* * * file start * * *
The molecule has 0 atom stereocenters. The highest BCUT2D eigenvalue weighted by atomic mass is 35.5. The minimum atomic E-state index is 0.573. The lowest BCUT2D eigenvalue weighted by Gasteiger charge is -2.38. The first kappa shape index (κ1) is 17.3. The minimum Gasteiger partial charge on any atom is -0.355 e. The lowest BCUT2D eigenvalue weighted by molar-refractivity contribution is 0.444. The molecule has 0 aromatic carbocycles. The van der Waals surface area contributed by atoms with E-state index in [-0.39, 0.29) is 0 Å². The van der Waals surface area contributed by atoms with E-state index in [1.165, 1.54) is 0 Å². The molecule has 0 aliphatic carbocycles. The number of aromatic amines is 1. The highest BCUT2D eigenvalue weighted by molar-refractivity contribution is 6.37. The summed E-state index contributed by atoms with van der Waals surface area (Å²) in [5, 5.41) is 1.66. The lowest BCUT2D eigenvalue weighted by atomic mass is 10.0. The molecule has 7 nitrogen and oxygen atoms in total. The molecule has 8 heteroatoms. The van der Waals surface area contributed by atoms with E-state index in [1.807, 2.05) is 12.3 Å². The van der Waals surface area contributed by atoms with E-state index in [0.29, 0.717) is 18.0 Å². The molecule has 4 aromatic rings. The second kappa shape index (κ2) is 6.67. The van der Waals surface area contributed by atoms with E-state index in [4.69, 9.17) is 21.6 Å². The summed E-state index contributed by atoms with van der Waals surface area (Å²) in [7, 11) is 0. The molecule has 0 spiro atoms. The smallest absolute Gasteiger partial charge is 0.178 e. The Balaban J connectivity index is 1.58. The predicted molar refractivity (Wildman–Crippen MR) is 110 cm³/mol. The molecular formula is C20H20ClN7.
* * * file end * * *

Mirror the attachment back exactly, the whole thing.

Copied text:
The molecule has 0 atom stereocenters. The highest BCUT2D eigenvalue weighted by atomic mass is 35.5. The minimum atomic E-state index is 0.573. The lowest BCUT2D eigenvalue weighted by Gasteiger charge is -2.38. The first kappa shape index (κ1) is 17.3. The minimum Gasteiger partial charge on any atom is -0.355 e. The lowest BCUT2D eigenvalue weighted by molar-refractivity contribution is 0.444. The molecule has 0 aromatic carbocycles. The van der Waals surface area contributed by atoms with E-state index in [-0.39, 0.29) is 0 Å². The van der Waals surface area contributed by atoms with E-state index in [1.165, 1.54) is 0 Å². The molecule has 0 aliphatic carbocycles. The number of aromatic amines is 1. The highest BCUT2D eigenvalue weighted by molar-refractivity contribution is 6.37. The summed E-state index contributed by atoms with van der Waals surface area (Å²) in [5, 5.41) is 1.66. The lowest BCUT2D eigenvalue weighted by atomic mass is 10.0. The molecule has 7 nitrogen and oxygen atoms in total. The molecule has 8 heteroatoms. The van der Waals surface area contributed by atoms with E-state index in [1.807, 2.05) is 12.3 Å². The van der Waals surface area contributed by atoms with E-state index in [0.29, 0.717) is 18.0 Å². The molecule has 4 aromatic rings. The second kappa shape index (κ2) is 6.67. The van der Waals surface area contributed by atoms with E-state index in [4.69, 9.17) is 21.6 Å². The summed E-state index contributed by atoms with van der Waals surface area (Å²) in [7, 11) is 0. The molecule has 0 spiro atoms. The smallest absolute Gasteiger partial charge is 0.178 e. The Balaban J connectivity index is 1.58. The predicted molar refractivity (Wildman–Crippen MR) is 110 cm³/mol. The molecular formula is C20H20ClN7.